Monument Valley

Monument Valley: a place I’ve wanted to visit as long as I could remember.  And visit I did.  For a brief time, I walked in the footsteps of John Wayne and learned some of the sacred history of the Navajo Indian tribe, the valley’s original inhabitants.  Throughout my time there, I thought about my father and his love of the Hollywood Western.  The images I saw with my own eyes had graced our television for my whole life.  And now, here I was, breathing the hot Arizona air myself.

The previous night, on Wednesday, I was pulling my hair out trying to figure out what our plan was going to be on Friday, the day we planned to spend at the Grand Canyon.  There was so many options as far as where at the canyon to visit and what time would be best.  We started looking at some guided tour options (as I’ve never been IN the canyon) and that opened up a whole new world of impossible choices.  Somehow, I found myself looking at information on tours in Monument Valley, a stop en route to Flagstaff.  Even though Monument Valley was the primary reason a flight to SLC to see Alex turned into a road trip, I hadn’t even considered anything guided.  We found one that was highly cited on TripAdvisor, called, and made a reservation for the next day.

The drive was easy, and my anticipation grew as our destination drew closer.  All of the sudden, we crested a hill on Highway 163 and the iconic mesas were spread out across the horizon.  I immediately recognized the area as the spot of road that Forrest Gump decided to stop running, so of course I had to stop and take some pictures.  It was also a great place to get a feel for how vast the valley was.  We drove down to our meeting place: The View Hotel, a resort of sorts on Navajo land right at the entrance to the valley.  The view, as one would expect, was absolutely spectacular.  Our guide, Aaron, arrived and we set into the valley at about 1:00.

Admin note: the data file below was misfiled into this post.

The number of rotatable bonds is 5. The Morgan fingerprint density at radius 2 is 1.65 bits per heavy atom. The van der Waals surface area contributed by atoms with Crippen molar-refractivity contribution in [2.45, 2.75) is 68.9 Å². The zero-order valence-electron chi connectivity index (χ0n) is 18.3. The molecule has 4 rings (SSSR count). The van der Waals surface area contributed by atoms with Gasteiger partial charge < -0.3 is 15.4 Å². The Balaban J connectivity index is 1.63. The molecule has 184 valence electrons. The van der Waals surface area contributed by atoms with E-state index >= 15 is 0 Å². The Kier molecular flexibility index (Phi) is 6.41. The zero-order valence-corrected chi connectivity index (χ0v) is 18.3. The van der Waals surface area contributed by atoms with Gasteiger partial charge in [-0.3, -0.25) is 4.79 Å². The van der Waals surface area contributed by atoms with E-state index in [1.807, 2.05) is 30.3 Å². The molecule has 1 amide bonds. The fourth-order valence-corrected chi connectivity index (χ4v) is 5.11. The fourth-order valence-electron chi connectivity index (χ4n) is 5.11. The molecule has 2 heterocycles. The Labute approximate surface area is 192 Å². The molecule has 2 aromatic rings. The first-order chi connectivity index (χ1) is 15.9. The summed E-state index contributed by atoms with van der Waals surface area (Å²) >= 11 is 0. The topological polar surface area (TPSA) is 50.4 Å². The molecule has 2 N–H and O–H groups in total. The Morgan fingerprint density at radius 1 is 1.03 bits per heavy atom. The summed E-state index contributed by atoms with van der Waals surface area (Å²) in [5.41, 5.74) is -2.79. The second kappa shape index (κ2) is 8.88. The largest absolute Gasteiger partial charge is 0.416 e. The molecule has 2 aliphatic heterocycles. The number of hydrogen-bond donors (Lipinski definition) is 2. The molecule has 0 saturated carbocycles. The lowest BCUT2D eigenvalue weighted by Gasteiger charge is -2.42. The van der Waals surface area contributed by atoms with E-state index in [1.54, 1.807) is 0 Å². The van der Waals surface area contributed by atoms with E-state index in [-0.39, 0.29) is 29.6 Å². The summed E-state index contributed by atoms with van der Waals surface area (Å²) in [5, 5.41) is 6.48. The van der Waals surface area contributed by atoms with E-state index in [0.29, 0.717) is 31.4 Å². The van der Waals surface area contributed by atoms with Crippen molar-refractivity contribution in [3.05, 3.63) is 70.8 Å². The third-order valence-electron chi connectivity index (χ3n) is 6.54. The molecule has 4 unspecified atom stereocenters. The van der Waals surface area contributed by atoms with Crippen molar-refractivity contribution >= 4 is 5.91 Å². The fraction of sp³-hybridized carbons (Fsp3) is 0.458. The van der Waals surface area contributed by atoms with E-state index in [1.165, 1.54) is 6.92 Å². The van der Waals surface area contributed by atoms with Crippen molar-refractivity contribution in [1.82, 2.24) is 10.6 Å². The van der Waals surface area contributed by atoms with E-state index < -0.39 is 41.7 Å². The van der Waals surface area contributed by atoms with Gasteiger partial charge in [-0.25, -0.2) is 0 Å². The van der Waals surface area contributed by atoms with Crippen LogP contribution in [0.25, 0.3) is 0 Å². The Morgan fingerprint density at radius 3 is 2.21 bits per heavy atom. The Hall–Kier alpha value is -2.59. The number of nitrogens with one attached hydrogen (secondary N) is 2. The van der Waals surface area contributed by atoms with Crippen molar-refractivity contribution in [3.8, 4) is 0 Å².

Aaron was Navajo and throughout our trip we learned about the local culture as well as his history.  He had been in construction most of his life and returned home a few years ago to raise his two young children.  His family had been running these tours for many years and, although he still had a lot to learn himself, enjoyed sharing his culture and heritage with others.  Much like Arches, there were people from all nationalities here.  For most of our journey through the valley, we were by ourselves.

After hitting some of the big places like the Mitten Buttes and John Ford’s Point, Aaron drove us back to the areas available only to Navajo guides.  Our jeep skittered around on sandy trails as we passed homes and traditional hogans (pronounced ho-gones) still occupied by Indian locals.  All of the mesas and buttes had names that carried meaning and history; moments underneath the Suns Eye and near the Sleeping Dragon were so absolutely quiet that I could’ve gone deaf and not realized it.  Our solitude was most appreciated when Aaron took us to the Big Hogan, a natural rock formation that mimicked the traditional hut, where I stared into the sky while listening to him play a traditional cedar Navajo flute.  At that moment, I was seeing the exact same thing that the Navajo saw for hundreds of years.  I didn’t even have to close my eyes and pretend.  It was in that moment that my thoughts of my father were the strongest; oh how I wish he could have been there with me.

We saw a few more of the sights around the valley after that, including an AMAZING view of the valley from what’s called the Northern Window, before saying goodbye to Aaron and Monument Valley.  The drive to Flagstaff was uneventful (save some small rain pockets) and the Ramada was a welcome sight after such a hot and dusty day.  Tomorrow brings the Grand Canyon, and although we finally decided to just drive up and wing it, I know it’ll be spectacular.

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